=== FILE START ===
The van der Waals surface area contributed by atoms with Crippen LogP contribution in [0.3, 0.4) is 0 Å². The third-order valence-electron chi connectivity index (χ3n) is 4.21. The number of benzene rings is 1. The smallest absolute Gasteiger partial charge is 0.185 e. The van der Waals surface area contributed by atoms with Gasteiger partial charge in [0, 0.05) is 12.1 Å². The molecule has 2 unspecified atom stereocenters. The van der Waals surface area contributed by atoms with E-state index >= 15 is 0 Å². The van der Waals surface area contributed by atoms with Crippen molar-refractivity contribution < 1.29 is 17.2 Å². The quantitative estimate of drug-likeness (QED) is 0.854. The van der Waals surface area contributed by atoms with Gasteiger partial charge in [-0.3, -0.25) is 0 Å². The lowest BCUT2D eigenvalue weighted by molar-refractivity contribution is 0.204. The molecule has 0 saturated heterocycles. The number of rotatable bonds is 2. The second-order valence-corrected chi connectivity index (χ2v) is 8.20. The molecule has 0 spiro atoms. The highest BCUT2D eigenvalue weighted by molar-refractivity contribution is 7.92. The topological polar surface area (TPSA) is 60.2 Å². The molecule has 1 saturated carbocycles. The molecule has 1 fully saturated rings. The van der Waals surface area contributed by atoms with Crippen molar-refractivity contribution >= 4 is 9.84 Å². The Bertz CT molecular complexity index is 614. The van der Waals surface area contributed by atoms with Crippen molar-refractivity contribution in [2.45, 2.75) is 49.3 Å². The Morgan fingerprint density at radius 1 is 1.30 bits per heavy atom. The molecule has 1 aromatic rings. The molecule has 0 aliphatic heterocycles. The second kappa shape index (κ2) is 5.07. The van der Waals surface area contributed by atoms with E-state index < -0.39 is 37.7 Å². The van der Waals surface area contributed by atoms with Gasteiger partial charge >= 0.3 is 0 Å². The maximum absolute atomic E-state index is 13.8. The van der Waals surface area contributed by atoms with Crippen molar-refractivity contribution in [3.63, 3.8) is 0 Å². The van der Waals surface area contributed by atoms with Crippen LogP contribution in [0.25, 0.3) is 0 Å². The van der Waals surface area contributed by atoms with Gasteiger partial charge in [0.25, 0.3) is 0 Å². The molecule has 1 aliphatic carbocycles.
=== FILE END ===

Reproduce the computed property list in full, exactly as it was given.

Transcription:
The van der Waals surface area contributed by atoms with Crippen LogP contribution in [0.3, 0.4) is 0 Å². The third-order valence-electron chi connectivity index (χ3n) is 4.21. The number of benzene rings is 1. The smallest absolute Gasteiger partial charge is 0.185 e. The van der Waals surface area contributed by atoms with Gasteiger partial charge in [0, 0.05) is 12.1 Å². The molecule has 2 unspecified atom stereocenters. The van der Waals surface area contributed by atoms with E-state index >= 15 is 0 Å². The van der Waals surface area contributed by atoms with Crippen molar-refractivity contribution < 1.29 is 17.2 Å². The quantitative estimate of drug-likeness (QED) is 0.854. The van der Waals surface area contributed by atoms with Gasteiger partial charge in [-0.3, -0.25) is 0 Å². The lowest BCUT2D eigenvalue weighted by molar-refractivity contribution is 0.204. The molecule has 0 saturated heterocycles. The number of rotatable bonds is 2. The second-order valence-corrected chi connectivity index (χ2v) is 8.20. The molecule has 0 spiro atoms. The highest BCUT2D eigenvalue weighted by molar-refractivity contribution is 7.92. The topological polar surface area (TPSA) is 60.2 Å². The molecule has 1 saturated carbocycles. The molecule has 1 fully saturated rings. The van der Waals surface area contributed by atoms with Crippen molar-refractivity contribution >= 4 is 9.84 Å². The Bertz CT molecular complexity index is 614. The van der Waals surface area contributed by atoms with Crippen molar-refractivity contribution in [2.45, 2.75) is 49.3 Å². The Morgan fingerprint density at radius 1 is 1.30 bits per heavy atom. The molecule has 1 aromatic rings. The molecule has 0 aliphatic heterocycles. The second kappa shape index (κ2) is 5.07. The van der Waals surface area contributed by atoms with E-state index < -0.39 is 37.7 Å². The van der Waals surface area contributed by atoms with Gasteiger partial charge >= 0.3 is 0 Å². The maximum absolute atomic E-state index is 13.8. The van der Waals surface area contributed by atoms with Crippen molar-refractivity contribution in [3.63, 3.8) is 0 Å². The van der Waals surface area contributed by atoms with Crippen LogP contribution in [0.25, 0.3) is 0 Å². The van der Waals surface area contributed by atoms with Gasteiger partial charge in [0.25, 0.3) is 0 Å². The molecule has 1 aliphatic carbocycles.